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Summary: In the call of wisdom, we can see: 1) Wisdom’s Cry 2) Wisdom’s Warning & 3) Wisdom’s Punishments & Rewards

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Proverbs 1:20-33 "Wisdom’s Warning"

Everton Community Church. Sunday, June 13 2010

Stephen Hawking, the biggest brain among the big brains of physics, took the star turn here for the recent World Science Festival. That he is now spending several weeks at the Perimeter Institute for Theoretical Physics in Waterloo, Ont., is a feather in the cap of Canadian science.

But before he left New York this week, he gave a widely noticed interview to Diane Sawyer, in which she asked him about the biggest mystery he would like solved. "I want to know why the universe exists, why there is something greater than nothing," Hawking explained.

That is, as the ancient Greeks did not say, the granddaddy of all philosophical questions. Why is there something rather than nothing? No matter how clever you are, if you don’t have a compelling answer to that question, you can only aspire to knowledge--albeit impressive knowledge--but not wisdom. (Father Raymond J. de Souza, National Post • Thursday, Jun. 10, 2010

http://www.nationalpost.com/opinion/columnists/Physics+metaphysics+knowledge+wisdom/3134524/story.html#ixzz0qSPyVGoB )

Proverbs is God’s word on wisdom. Central to that wisdom is coming to the realization of what we don’t know. Even though Stephen Hawking is considered a genius in the field of physics, he has an awareness that there are fundamental questions he does not have the answer to. Wisdom is coming to God for answers to these questions.

Wisdom is calling out to us in the midst of our busy lives to stop/listen/and heed. Should we continue on our deluded merry way, when calamity strikes, the message will be too late to hear, and the consequences can be eternal.

In the call of wisdom, we can see: 1) Wisdom’s Cry (Proverbs 1:20–23) 2) Wisdom’s Warning (Proverbs 1:24-31) and finally: 3) Wisdom’s Punishments & Rewards (Proverbs 1:32-33)

1) Wisdom’s Cry (Proverbs 1:20–23)

Proverbs 1:20-23 [20]Wisdom cries aloud in the street, in the markets she raises her voice; [21]at the head of the noisy streets she cries out; at the entrance of the city gates she speaks: [22]"How long, O simple ones, will you love being simple? How long will scoffers delight in their scoffing and fools hate knowledge? [23]If you turn at my reproof, behold, I will pour out my spirit to you; I will make my words known to you.

Perhaps the easiest and most common excuse for doing wrong and falling into trouble is ignorance, that one just did not know any better. That excuse is implicitly rejected here. Wisdom is not some hidden treasure that has to be dug from the depths of the earth (compare Job 28) or the sole possession of the lonely sage sitting atop a mountain. To the contrary, Wisdom roams the streets looking for someone to instruct. The ways of right and wrong, as presented in this word of God, are open for all to read and follow. (Garrett, D. A. (2001). Vol. 14: Proverbs, Ecclesiastes, Song of songs (electronic ed.). Logos Library System; The New American Commentary (72). Nashville: Broadman & Holman Publishers.).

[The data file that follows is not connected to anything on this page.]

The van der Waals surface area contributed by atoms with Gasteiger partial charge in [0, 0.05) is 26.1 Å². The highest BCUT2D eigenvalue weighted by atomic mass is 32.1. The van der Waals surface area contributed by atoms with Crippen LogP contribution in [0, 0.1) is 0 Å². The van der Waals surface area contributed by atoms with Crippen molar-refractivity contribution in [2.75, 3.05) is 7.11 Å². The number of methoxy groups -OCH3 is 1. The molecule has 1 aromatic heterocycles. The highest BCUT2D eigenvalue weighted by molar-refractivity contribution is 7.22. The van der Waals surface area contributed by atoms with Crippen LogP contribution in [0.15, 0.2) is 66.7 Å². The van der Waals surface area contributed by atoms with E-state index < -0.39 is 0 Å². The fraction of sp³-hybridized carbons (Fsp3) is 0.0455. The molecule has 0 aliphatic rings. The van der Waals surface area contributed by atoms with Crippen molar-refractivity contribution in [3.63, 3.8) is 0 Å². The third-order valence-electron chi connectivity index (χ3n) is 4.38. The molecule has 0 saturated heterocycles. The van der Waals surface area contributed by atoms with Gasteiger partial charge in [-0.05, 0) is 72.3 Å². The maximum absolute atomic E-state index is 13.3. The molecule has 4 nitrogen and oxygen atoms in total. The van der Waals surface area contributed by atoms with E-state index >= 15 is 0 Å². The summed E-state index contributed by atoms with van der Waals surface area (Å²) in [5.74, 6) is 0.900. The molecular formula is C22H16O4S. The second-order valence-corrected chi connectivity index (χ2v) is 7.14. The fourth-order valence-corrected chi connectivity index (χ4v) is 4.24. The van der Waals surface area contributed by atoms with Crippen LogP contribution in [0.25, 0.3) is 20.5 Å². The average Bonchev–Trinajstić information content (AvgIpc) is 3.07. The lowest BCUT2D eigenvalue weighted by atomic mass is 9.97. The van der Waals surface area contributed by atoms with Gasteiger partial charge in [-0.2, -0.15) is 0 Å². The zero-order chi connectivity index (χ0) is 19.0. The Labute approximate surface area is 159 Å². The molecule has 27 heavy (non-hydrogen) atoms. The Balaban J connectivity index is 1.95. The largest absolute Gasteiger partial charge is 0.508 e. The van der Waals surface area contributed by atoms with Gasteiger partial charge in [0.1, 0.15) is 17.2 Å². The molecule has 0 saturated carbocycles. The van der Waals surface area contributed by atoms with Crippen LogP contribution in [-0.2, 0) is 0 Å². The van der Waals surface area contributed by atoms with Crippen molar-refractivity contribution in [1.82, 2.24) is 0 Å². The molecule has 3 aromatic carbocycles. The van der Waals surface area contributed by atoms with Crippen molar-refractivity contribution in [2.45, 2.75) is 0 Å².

• Our problem is not that wisdom is hard to find. Our problem is willing to follow it.

In verse 20 Wisdom (ḥokmôt) does not wait for an audience to come to her; she has a mission both in the home and in public. The setting of this instruction, in the street (baḥûṣ, i.e., “out of doors”; cf. 5:16; 7:12; 22:13; 24:27), signifies outside the houses of a town in contrast to the teaching of the hearing son in the home. Although the sermon is literary fiction, the imagery suggests the father, who also sat in the city gate (31:23) and made every effort to reach the uncommitted masses with his teachings. With passion, not with academic dispassion, she cries aloud (tārōnnâ), an onomatopoetic word, to get a hearing. Her podium is the most prominent place at the hub of the city, where she speaks with full lungs and a clear voice above the din and bustle of daily life. In the markets/public squares (bāreḥōbôt) denotes the broad area that offered room for commercial trade and public meetings in contrast to the ancient city’s narrow streets. A plaza could be located just inside the gate, or even between the outer and inner gates as at Tel Dan (A. Biran, “Tel Dan,” BA 37 (1974) 25–71), or at the head of several streets. She raises her voice (tittēn qôlāh) refers to a fervent and emotional situation. “Lady Wisdom,” is no gentle persuader. She shouts, pleads, scolds, reasons, threatens, warns, and even laughs (Aitken, Proverbs, p. 22.).

How does Wisdom speak? In a loud ringing voice that everybody can hear! Through both creation (general revelation) (Rom. 10:18; Ps. 19:1–4) and conscience (Rom. 2:14–16), “what may be known of God is manifest in them [the lost world], for God has shown it to them” (Rom. 1:19, NKJV). The church’s task is to proclaim the Gospel message so everybody can hear, believe, and be saved. Like Wisdom, we must herald the Word (this direct means or special revelation) in an uncompromising way (Wiersbe, W. W. (1996). Be skillful. An Old Testament study. (25). Wheaton, Ill.: Victor Books.).

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